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Lauren Ashley Simmons declares victory over Texas Rep. Shawn Thierry, who broke with Democrats on LGBTQ+ votes

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Lauren Ashley Simmons declares victory over Texas Rep. Shawn Thierry, who broke with Democrats on LGBTQ+ votes

May 29, 2024 | 12:12 am ET
By Jasper Scherer
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Lauren Ashley Simmons declares victory over Texas Rep. Shawn Thierry, who broke with Democrats on LGBTQ votes
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Lauren Ashley Simmons talks with volunteers before block walking on Sunday, Jan. 28, 2024, in the Meyerland neighborhood of Houston (Annie Mulligan for The Texas Tribune)

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State Rep. Shawn Thierry was defeated Tuesday by primary challenger Lauren Ashley Simmons, denying the Houston Democrat a fifth term after she sided with Republicans last year on a handful of bills opposed by the LGBTQ+ community.

Simmons declared victory with a double-digit lead over Thierry. The contest was decided by Tuesday’s runoff after Simmons narrowly missed defeating Thierry outright in the March primary.

"We did it, y'all," Simmons said in a speech at her election night watch party, where she declared victory and told supporters she "wanted to be a clear example of what you can do when you have the power of the people behind you."

Thierry, a 54-year-old Houston attorney, had been in her own party’s crosshairs since last spring, when she voted for a measure barring gender-transitioning care for minors, and then delivered an emotional speech from the House floor explaining why she broke with her party. Thierry’s vote, and her viral remarks, prompted a spirited and well-funded challenge from Simmons, a 36-year-old labor organizer.

A number of prominent Houston Democrats lined up behind Simmons, including some of Thierry’s current and former colleagues in the Texas House — an unusually public show of repudiation from an incumbent’s own party. Thierry countered with her own slate of endorsements from Black church leaders and six of her Democratic colleagues.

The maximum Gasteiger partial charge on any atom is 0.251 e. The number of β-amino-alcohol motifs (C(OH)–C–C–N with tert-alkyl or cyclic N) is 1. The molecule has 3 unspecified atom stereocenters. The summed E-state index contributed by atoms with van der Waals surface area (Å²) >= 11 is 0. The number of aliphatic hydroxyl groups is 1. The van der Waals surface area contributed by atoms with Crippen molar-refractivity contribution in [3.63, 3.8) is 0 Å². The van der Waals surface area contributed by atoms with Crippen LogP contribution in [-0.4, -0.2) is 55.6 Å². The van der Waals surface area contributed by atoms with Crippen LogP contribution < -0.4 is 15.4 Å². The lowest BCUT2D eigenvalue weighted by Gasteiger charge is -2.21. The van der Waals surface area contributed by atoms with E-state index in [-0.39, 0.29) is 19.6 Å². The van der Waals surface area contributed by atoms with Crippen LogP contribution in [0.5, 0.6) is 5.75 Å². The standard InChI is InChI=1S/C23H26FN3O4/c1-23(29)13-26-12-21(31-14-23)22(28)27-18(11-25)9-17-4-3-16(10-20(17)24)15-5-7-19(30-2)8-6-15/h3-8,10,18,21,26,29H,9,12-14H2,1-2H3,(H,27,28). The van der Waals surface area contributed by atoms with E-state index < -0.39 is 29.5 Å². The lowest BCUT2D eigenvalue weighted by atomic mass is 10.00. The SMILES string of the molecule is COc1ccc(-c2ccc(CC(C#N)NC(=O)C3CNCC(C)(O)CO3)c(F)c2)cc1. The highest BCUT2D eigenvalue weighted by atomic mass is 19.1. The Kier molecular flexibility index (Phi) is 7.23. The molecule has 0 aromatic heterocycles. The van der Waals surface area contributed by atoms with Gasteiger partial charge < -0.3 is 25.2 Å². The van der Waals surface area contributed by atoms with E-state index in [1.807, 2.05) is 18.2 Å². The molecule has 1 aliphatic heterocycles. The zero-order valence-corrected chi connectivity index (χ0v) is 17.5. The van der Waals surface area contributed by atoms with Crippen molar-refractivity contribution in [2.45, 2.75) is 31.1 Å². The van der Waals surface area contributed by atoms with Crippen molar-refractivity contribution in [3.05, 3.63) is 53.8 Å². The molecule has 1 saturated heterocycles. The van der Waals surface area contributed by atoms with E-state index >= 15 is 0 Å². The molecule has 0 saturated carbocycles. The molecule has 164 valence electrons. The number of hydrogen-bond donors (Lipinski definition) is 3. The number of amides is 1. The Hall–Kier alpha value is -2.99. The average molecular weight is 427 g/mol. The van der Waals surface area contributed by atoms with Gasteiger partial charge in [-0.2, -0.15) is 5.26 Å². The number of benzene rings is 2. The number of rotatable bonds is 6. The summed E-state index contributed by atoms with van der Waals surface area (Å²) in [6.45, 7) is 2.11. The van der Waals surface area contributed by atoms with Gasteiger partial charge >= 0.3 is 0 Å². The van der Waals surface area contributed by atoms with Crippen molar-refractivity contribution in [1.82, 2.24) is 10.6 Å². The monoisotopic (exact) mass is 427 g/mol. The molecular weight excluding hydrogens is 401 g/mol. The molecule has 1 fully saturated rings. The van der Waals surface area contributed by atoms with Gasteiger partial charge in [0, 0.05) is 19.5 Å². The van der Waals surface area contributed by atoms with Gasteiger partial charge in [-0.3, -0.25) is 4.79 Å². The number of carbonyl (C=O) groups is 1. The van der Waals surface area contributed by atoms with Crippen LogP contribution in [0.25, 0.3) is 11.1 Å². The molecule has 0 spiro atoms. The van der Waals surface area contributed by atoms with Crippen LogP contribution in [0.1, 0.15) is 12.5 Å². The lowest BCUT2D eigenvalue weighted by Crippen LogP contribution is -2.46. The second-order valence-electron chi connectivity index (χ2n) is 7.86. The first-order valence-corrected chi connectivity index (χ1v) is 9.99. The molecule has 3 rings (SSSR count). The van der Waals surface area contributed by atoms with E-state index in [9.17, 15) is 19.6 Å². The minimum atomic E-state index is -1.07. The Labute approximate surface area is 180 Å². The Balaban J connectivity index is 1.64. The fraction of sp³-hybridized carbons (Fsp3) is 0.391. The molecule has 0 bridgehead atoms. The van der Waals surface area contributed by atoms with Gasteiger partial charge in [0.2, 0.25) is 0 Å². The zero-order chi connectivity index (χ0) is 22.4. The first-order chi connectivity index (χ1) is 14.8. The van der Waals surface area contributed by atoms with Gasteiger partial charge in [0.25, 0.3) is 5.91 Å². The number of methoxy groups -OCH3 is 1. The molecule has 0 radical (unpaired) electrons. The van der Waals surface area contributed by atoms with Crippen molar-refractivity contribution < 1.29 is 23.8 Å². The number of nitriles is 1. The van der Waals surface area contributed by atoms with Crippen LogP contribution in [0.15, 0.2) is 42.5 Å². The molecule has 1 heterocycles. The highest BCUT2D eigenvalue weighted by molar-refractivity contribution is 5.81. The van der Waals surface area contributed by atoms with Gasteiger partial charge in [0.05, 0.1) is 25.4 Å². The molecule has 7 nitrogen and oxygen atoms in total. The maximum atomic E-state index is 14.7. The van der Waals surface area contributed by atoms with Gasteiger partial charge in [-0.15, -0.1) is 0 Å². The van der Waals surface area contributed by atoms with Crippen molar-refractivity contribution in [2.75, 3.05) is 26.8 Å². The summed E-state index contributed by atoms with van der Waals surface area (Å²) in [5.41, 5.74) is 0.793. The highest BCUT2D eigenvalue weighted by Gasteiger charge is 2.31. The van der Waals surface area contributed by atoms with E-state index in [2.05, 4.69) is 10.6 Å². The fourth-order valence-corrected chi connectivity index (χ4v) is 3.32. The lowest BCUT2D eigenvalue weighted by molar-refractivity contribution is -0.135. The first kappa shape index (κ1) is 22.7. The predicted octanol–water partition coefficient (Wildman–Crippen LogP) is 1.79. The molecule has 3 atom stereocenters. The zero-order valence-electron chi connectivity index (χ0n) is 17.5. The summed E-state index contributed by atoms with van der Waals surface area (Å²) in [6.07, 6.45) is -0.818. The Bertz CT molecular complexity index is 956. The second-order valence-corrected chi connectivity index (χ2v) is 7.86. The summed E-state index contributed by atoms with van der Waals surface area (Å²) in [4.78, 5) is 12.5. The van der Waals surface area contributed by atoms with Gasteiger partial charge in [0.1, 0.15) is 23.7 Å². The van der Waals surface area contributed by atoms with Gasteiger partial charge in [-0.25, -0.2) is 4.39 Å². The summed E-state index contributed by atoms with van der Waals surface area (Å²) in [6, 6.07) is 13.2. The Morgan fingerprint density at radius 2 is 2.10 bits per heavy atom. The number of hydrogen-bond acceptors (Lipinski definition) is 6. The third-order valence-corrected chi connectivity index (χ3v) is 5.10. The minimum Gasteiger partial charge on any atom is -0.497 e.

Thierry also broke ranks from her party to support a GOP bill aimed at removing sexually explicit books from school libraries, a designation critics feared would be used to target LGBTQ+ literature. She also voted for a bill requiring transgender college athletes to play on teams that align with their sex assigned at birth.

Fanning the flames further, Thierry was quoted by the Houston Chronicle editorial board earlier this year appearing to dismiss Simmons’ Texas House supporters as “the gay ones.” Thierry said the quote was “taken completely out of context from a larger discussion,” but in any case, Simmons’ campaign told the Chronicle that they received a major surge in fundraising after Thierry’s remarks were published.

The Simmons-Thierry contest emerged as a test of whether Democratic lawmakers who do not fully support LGBTQ+ causes can remain in good standing with their own party’s voters. Thierry insisted her votes reflected the will of her constituents.

Critics of Thierry’s remarks on the gender-transitioning bill noted she ignored the fact that treatment decisions for minors could only be made by parents or legal guardians. A consensus of major medical groups has also argued that gender-transitioning care should be available to children and teens in the care of doctors, while also recommending that patients receive counseling about how the procedure could affect their fertility.

Thierry’s comments drew praise from some of her Republican colleagues, who called it a brave rebuke of what they see as a radical stance. She received a large chunk of her campaign funding from GOP donors during the primary, along with groups advocating for charter schools and school vouchers.

In her election night remarks, Simmons said her campaign overcame "big Republican money" and "corporate PACs" backing Thierry.

With her win on Tuesday, Simmons will face Republican Lance York in the November general election for House District 146.

The district covers parts of south and southwest Houston and leans heavily Democratic — Joe Biden carried it by nearly 80 percentage points in 2020.

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